Friday 25 May 2018

Why I wouldn't bet on the EU's survival

If you want to know what's going to happen to the European Union, all you have to do is look at what's happening to Italy.

What do we see? A populist coalition that is broken-backed even before it takes office. Voter anger at a stagnating economy and a failed political elite. Growing social stresses as a result of a sudden influx of migrants from Africa and the Middle East.

Perhaps you think Italy doesn't matter that much. It's always been a bit of a basket case, hasn't it? Always teetering on the brink of chaos and collapse, but somehow always managing to survive.

Believe me, Italy matters. It is, after all, the country that gave us Europe's own Donald Trump a full twenty years before the American version sent shudders around the world. His name was Silvio Berlusconi, and his slogan was Forza Italia, originally a football chant which translates roughly as Let's Go, Italy. Or, in American, Let's Make America Great Again.

He was a controversial business tycoon who had originally made his money as a property developer; he was alleged to have some decidedly dodgy connections to the world of organised crime; and he was an unapologetic womaniser with a penchant for making deeply offensive remarks about women. (He once told an opposition politician that she was 'more beautiful than intelligent' -- and a hundred thousand people signed a protest petition in response.)

Italians used to be among the EU's most passionate enthusiasts. As an Italian journalist once explained to me: 'When you look at the record of our national governments, you'll understand why we have no problem with giving more power to Brussels.'

Not any more. The financial crash of 2007-8 hit Italy particularly hard and it has still not recovered: it is the only one of the EU's major economies in which GDP growth per capita is still lower than it was at the time of the crash. Debt as a percentage of GDP is the second highest in the EU after Greece, and in some parts of southern Italy, the unemployment rate is close to thirty per cent.

As if all that wasn't enough, Italy's EU partners have utterly failed to help offer sanctuary to the hundreds of thousands of men, women and children who have risked their lives to escape from war, famine and grinding poverty. An estimated 700,000 people have arrived in Italy by sea from Libya over the past five years, yet all attempts to persuade other EU countries to offer some of them homes have come to nothing.

No wonder Italian voters are now a lot less enthusiastic about Brussels. In last March's elections, the two parties that did best were both populist: the centre-right alliance dominated by the League, a formerly separatist party based in the north, and the anti-establishment Five Star Movement, founded by the former comedian Beppe Grillo.

So now they will try to govern together. Their respective leaders, Matteo Salvini and Luigi Di Maio, cordially detest each other and have little in common other than their ability to tap into Italian voters' deep disaffection with traditional politics. It is as if, said one commentator, Nigel Farage and Billy Connolly were to try to form a coalition in Westminster.

If they make a go of it, they will try to introduce economic policies that will induce apoplexy or worse in Brussels and Frankfurt. If they succeed -- and the ifs do start piling up at this point --  the EU could soon face a crisis that would make the post-crash Greek debt crisis look like a minor hiccup.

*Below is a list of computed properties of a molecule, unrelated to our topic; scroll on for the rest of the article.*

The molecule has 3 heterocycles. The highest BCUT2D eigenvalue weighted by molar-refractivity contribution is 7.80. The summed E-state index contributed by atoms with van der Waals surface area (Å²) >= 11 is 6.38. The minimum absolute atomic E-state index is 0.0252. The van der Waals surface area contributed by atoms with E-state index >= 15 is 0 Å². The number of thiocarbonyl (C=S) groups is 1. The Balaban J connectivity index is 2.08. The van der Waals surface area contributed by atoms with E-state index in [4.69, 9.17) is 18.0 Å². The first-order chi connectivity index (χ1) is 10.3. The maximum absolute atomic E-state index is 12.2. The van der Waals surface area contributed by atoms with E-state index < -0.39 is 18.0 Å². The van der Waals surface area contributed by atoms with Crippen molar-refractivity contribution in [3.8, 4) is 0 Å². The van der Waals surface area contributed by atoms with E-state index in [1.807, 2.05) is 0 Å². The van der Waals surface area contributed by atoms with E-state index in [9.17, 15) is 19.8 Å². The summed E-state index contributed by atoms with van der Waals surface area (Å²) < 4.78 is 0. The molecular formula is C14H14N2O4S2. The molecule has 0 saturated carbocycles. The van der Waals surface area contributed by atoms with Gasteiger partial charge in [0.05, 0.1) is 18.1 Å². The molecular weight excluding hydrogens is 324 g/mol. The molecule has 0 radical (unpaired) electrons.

This isn't the first time that Italy's partners have had cause for alarm. Silvio Berlusconi was regarded in his heyday much as Trump is regarded now: unreliable, corrupt, and worryingly close to Moscow. Going back even further, to when I was a correspondent in Rome in the 1970s, Italy often seemed on the brink of acquiring a government coalition in which the Communist party would be included. At the height of the Cold War, that gave Italy's NATO allies -- and especially Washington -- nightmares.

The election last year of Emmanuel Macron in France and the re-election (just) of Angela Merkel in Germany may have given the impression that Europe's anti-Brussels populist wave had been halted. It hasn't.  Just take a look at Hungary or Poland -- and if you want to look beyond Europe, how about Narendra Modi in India, Vladimir Putin in Russia, or Recep Tayyip Erdoğan in Turkey?

Look at it this way: the UK, which is the EU's second biggest economy in GDP terms, is negotiating its exit; Italy, its fourth biggest economy, is about to be governed by a ramshackle coalition that opposes just about all EU economic orthodoxies -- and Germany, the EU's biggest economy, is ruled by a much-weakened chancellor with the far-right, anti-Brussels Alternative für Deutschland party now the third largest in parliament.

Back in September 2015, as the EU's problems began to mount, I suggested a new mathematical formula: Greek debt crisis + EU migration crisis + Brexit = end of EU.

And now there's Italy to add to the equation. Would you bet on the EU still being with us in ten years' time? I'm not sure I would.  

By the way, if you missed the first programme in my four-part documentary series The Future of English, you can still hear or download it by clicking here. The second programme will be broadcast on the BBC World Service next Wednesday. 

Monday 21 May 2018

My San Francisco Diary

It was the most perfect über echt experience imaginable. There I was, on the campus of Stanford university, just south of San Francisco, waiting for an Uber car to take me to the town of San Mateo, in the heart of Silicon Valley. The car that turned up was an all-electric Tesla Model X, as cutting edge as it gets, with its gull-wing doors and gadgetry galore. As I strapped myself in and we headed up the highway, I remarked to my travelling companions that, Silicon Valley or not, I still wasn’t quite ready to embrace the brave new world of driverless cars.

‘You’re not?’ said our driver over his shoulder. ‘We’re in driverless mode now.’ I gulped. ‘OK,’ I said. ‘That’s cool.’ (I had been trying to learn Californian and welcomed the opportunity to use it.)